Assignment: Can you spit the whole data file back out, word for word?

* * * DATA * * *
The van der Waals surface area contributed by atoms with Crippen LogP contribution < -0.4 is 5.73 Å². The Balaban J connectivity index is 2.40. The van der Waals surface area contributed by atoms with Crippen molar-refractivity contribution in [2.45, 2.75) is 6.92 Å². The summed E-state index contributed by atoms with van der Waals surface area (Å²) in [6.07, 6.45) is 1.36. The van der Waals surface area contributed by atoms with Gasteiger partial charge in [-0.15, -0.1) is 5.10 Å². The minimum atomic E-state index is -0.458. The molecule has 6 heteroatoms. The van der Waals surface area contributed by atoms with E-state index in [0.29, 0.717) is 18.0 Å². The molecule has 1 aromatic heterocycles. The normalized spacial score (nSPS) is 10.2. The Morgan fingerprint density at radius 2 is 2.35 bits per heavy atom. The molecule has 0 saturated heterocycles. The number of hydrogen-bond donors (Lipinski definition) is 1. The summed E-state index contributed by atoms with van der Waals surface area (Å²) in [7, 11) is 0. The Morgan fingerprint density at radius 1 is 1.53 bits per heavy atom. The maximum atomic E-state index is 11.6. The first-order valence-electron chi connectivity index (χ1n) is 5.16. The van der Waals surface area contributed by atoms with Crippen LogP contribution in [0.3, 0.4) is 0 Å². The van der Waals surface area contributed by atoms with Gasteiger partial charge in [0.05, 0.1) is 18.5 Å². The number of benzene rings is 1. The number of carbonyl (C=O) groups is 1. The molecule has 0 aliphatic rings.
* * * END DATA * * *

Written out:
The van der Waals surface area contributed by atoms with Crippen LogP contribution < -0.4 is 5.73 Å². The Balaban J connectivity index is 2.40. The van der Waals surface area contributed by atoms with Crippen molar-refractivity contribution in [2.45, 2.75) is 6.92 Å². The summed E-state index contributed by atoms with van der Waals surface area (Å²) in [6.07, 6.45) is 1.36. The van der Waals surface area contributed by atoms with Gasteiger partial charge in [-0.15, -0.1) is 5.10 Å². The minimum atomic E-state index is -0.458. The molecule has 6 heteroatoms. The van der Waals surface area contributed by atoms with E-state index in [0.29, 0.717) is 18.0 Å². The molecule has 1 aromatic heterocycles. The normalized spacial score (nSPS) is 10.2. The Morgan fingerprint density at radius 2 is 2.35 bits per heavy atom. The molecule has 0 saturated heterocycles. The number of hydrogen-bond donors (Lipinski definition) is 1. The summed E-state index contributed by atoms with van der Waals surface area (Å²) in [7, 11) is 0. The Morgan fingerprint density at radius 1 is 1.53 bits per heavy atom. The maximum atomic E-state index is 11.6. The first-order valence-electron chi connectivity index (χ1n) is 5.16. The van der Waals surface area contributed by atoms with Crippen LogP contribution in [0.3, 0.4) is 0 Å². The van der Waals surface area contributed by atoms with Gasteiger partial charge in [0.05, 0.1) is 18.5 Å². The number of benzene rings is 1. The number of carbonyl (C=O) groups is 1. The molecule has 0 aliphatic rings.